A former senior advisor to Prime Minister Tony Blair has added to the growing storm over the reported rift between numbers 10 and 11 Downing Street.

Mr Blair's former economics advisor Derek Scott claimed that Chancellor Gordon Brown was "obstructive and deceitful" towards the Prime Minister, hiding information about economic policy - including the content of an upcoming budget - from him.

In his book Off Whitehall, serialised by The Sunday Times, Mr Scott claimed that Mr Blair made a fatal error by ceding control over vast swathes of domestic policy to the Chancellor.

"It soon became known throughout Whitehall that, in some areas at least, the Chancellor could defy the Prime Minister with impunity," wrote Mr Scott.

The book will fuel speculation about relations between the Government's two most powerful figures after a week in which Mr Blair was thought to have angered Mr Brown by appointing his fellow-moderniser Alan Milburn as Labour's campaign supremo for the upcoming General Election.

Both 10 Downing Street and the Treasury last night brushed off Mr Scott's claims.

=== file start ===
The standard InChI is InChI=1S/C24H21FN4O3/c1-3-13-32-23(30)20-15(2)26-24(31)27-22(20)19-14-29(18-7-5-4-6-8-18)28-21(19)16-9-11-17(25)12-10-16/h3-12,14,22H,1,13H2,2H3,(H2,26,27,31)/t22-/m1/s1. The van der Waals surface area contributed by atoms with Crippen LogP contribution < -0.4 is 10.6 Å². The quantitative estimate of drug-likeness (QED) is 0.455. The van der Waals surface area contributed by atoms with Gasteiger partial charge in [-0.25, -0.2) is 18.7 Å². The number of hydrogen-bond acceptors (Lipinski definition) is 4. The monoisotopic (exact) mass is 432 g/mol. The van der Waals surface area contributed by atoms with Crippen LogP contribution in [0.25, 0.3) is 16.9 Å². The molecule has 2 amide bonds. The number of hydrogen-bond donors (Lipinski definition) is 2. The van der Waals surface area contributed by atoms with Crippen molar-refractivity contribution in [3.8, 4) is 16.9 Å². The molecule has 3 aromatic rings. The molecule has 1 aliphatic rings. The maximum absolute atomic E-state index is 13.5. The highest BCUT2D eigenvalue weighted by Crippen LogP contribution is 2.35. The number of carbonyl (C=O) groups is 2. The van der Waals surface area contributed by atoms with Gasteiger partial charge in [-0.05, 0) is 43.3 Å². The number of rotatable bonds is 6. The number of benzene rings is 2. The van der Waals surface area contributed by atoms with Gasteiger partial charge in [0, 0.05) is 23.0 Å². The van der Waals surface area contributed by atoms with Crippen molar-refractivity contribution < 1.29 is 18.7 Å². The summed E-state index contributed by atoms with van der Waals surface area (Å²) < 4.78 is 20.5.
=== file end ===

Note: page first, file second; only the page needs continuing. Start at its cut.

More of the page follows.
A Downing Street spokesman said: "We have got no intention of commenting, because it will only boost the book's publicity."

A Treasury spokesman said: "These accusations from a former No 10 aide are unworthy of serious comment."

Mr Scott's book claims:

* Mr Brown refused to divulge the contents of the 1998 Budget to the Prime Minister, saying "I haven't made my mind up". The book reports that Mr Blair was reduced to pleading "Give me a hint, Gordon".

* When Mr Blair asked for an update on his five tests on joining the euro, Mr Brown responded that it would be improper to pre-empt the Treasury's assessment.

* Treasury civil servants had to be smuggled into No 10 by the back door to avoid the Chancellor finding out about their visits.

* Mr Brown fought for weeks to block the appointment of a Treasury official, Jeremy Heywood, to Mr Blair's staff.